Tag Archives: Recruitment

Type of issue: job placement, recruitment and costs

From overcharging to plain flouting of the law — Ratan’s story

By Katia Barthelemy, based on an interview in August 2018 Each migrant worker’s story is unique. Yet, in all the stories we hear at TWC2, we can detect injustice, lack of respect, abuse, illegal treatment or a combination of them. Miah Mohammad Ratan, like most migrant workers in Singapore, started his journey out of Bangladesh  Continue Reading »

In-Principle Approval: uses and abuses 2011 – 2018, introduction

Introduction Accompanying this introduction is a six-part series of that spotlights the In-Principle Approval for a Work Permit (“IPA”), a key document in the import of foreign labour into Singapore. Behind the document is a process that, over time, has shown several weaknesses. What began as a document and process with a laudable aim —   Continue Reading »

In-Principle Approval: uses and abuses 2011 – 2018, part 1

Introduction This five-part series of articles throws a spotlight on the In-Principle Approval for a Work Permit (“IPA”), a key document in the import of foreign labour into Singapore. Behind the document is a process that, over time, has shown several weaknesses. What began as a document and process to better assure migrant workers that  Continue Reading »

Recruitment cost in some cases about 20 times monthly salary

In this article “$” represents the Singapore Dollar unless we specifically say otherwise, e.g.”US$”. It’s been some time since we last wrote about recruitment costs. It’s not a topic we should lose sight of. No progress is being made on this front, and high costs remain the chief reason why migrant workers cannot exert their  Continue Reading »

Paid for job. No salary. Pay again for new job?

By Ada Cheong, based on an interview in September 2018 Miah Younose takes his arm off the table and leans back into his chair, laughing to make light of his predicament. Unpaid for four months and bearing the sunken cost of $4,800 in agent fees, he is desperate to remain in Singapore to find new  Continue Reading »

Policy brief 2018, no. 4: Free up labour mobility, do more to retain skills and experience

In the fourth of our policy briefs for 2018, Transient Workers Count Too recommends that foreign workers should be free to change employer without needing to get the permission of the existing employer. There should also be a clearer time frame for workers to get new jobs should their existing employers terminate their Work Permits  Continue Reading »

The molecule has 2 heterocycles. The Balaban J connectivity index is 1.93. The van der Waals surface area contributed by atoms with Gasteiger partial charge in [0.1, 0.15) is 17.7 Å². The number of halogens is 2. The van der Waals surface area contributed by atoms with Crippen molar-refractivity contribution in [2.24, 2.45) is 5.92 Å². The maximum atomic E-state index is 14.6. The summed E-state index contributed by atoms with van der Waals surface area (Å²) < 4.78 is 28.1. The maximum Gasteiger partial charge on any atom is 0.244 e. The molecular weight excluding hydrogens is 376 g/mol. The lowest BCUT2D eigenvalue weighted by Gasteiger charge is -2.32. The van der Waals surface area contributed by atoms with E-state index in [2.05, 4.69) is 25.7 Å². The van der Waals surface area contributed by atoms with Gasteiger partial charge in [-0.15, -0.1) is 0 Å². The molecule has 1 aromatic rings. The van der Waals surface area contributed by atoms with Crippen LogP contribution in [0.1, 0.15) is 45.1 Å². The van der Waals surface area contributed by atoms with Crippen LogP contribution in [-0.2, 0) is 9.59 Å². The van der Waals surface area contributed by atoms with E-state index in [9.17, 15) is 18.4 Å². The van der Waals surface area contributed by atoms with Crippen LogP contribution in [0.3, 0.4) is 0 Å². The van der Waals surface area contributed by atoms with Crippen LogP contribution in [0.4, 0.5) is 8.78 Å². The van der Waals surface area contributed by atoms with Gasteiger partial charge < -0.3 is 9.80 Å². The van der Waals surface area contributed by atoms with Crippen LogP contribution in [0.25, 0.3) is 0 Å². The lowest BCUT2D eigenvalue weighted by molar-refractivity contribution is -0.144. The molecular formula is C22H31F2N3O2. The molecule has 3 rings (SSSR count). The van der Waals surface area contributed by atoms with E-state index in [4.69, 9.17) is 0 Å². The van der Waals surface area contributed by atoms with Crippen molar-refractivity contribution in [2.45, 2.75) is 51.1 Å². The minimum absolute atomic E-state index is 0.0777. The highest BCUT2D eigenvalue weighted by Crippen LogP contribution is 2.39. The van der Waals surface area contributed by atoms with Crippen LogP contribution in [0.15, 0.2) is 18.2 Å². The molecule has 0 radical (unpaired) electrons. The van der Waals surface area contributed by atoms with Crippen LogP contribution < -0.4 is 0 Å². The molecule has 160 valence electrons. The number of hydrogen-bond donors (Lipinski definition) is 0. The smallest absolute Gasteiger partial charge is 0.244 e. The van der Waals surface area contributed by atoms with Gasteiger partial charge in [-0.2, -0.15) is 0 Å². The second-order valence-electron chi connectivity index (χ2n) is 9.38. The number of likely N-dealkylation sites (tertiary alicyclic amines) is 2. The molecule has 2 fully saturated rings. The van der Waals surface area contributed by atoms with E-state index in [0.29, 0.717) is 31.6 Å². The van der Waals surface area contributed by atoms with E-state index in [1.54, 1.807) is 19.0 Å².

Robin’s story shows how corruption takes root in Singapore

By Joell Tee, based on an interview in July 2018 The fan whirs quietly overhead and the workers file in in an orderly manner to collect their tokens for dinner. Scattered laughter and chatter make for a warm and homely atmosphere. It is my second time at TWC2’s DaySpace and yet I do not feel  Continue Reading »

Arrivals and change in vocation of Bangladeshi workers

After 2015, new arrivals of first-time Bangladeshi workers appear to have fallen off quite dramatically — this was the main finding of a study done in August and September 2018. Interviews were conducted with 106 Bangladeshi workers and each was asked the year of his first arrival in Singapore. We found unusually few who first  Continue Reading »

Lack of functioning transfer market makes skills retention elusive

By Alston Ng, based on interviews in June 2018 About a month ago when Rifat (not his real name) showed up at TWC2, he was evidently distressed by the prospect of repatriation. Having resolved a salary dispute with his former employer, Rifat was left to his own devices as he embarked on a so-far unsuccessful  Continue Reading »

Hired as scaffolder, safety-trained as painter, made to work as grinder

By Koh Jie Min, based on an interview in June 2018 Balal comes across as soft spoken when I meet him for this interview. He gives me a wry smile as he points to two long, white scars on his fingers, and recounts his tale. It’s a not unheard-of story: Leaving his wife and two  Continue Reading »